From Reuters AlertNet, writer Kate Kelland describes the new technology.
Hilleman Laboratories, an India-based joint venture set up on a not-for-profit basis in 2009, said the vaccine will aim to protect against diarrhoea-causing rotavirus infections and will be based on thin strips or granules that dissolve in the mouth and can be easily transported, stored and administered.
Diarrhoea is one of the top two killers of children under five worldwide, and rotavirus is the leading cause of severe diarrhoeal disease in children. Each year, rotavirus-related diarrhoea kills more than 500,000 children and is the cause of many millions more needing hospital treatment.
Vaccines are often the best hope for tackling many diseases in poor countries, but in many cases they are either too expensive or unsuited to tropical conditions.
Currently available rotavirus shots, made by Merck & Co. and GlaxoSmithKline
, need to be kept in cold storage -- making their transportation and delivery complex and costly.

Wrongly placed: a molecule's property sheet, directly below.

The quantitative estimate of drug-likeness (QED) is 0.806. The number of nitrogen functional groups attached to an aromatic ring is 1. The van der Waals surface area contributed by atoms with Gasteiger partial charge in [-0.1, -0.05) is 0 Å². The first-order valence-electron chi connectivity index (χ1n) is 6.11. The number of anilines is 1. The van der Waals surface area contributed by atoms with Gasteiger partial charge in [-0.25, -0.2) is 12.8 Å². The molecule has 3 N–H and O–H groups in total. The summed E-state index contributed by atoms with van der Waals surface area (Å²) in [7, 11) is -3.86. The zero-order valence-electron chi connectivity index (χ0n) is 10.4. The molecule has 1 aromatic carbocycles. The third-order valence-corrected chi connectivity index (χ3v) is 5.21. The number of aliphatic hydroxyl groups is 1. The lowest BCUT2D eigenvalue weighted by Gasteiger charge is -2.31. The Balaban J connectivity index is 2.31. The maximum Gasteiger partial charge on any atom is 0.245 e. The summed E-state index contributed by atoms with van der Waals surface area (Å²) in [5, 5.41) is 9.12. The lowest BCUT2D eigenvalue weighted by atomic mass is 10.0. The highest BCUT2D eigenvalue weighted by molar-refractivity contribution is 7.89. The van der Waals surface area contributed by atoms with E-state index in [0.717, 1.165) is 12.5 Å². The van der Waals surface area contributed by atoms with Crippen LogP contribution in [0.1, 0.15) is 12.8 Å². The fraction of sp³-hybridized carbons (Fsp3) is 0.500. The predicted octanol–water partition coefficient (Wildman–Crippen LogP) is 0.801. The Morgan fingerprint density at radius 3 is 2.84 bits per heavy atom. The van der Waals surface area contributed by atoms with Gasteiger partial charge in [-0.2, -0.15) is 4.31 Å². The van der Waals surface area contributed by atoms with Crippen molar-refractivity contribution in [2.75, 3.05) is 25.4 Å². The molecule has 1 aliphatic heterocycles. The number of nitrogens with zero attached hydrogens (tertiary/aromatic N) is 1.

Akshay Goel, Hilleman's chief scientific officer, told Reuters in a telephone interview the researchers would be looking specifically at heat stability, ease of administration, package size and low cost as key features of the vaccine.
The team are also working with Medicine in Need (MEND), an international non-profit organisation which specialises in advanced drug and vaccine delivery technologies.
"Many first-generation vaccines have not been developed with the specific needs of countries with poor infrastructure for vaccine delivery in mind," said Altaf Lal, Hilleman's chief executive. He said Hilleman hoped to be ready with a product within four years which could then be manufactured by drugmakers and sold at an affordable price to developing countries.
The World Health Organisation (WHO) estimates that between 10 and 50 percent of vaccines may be wasted globally every year due to cold storage, shipping and other logistical problems.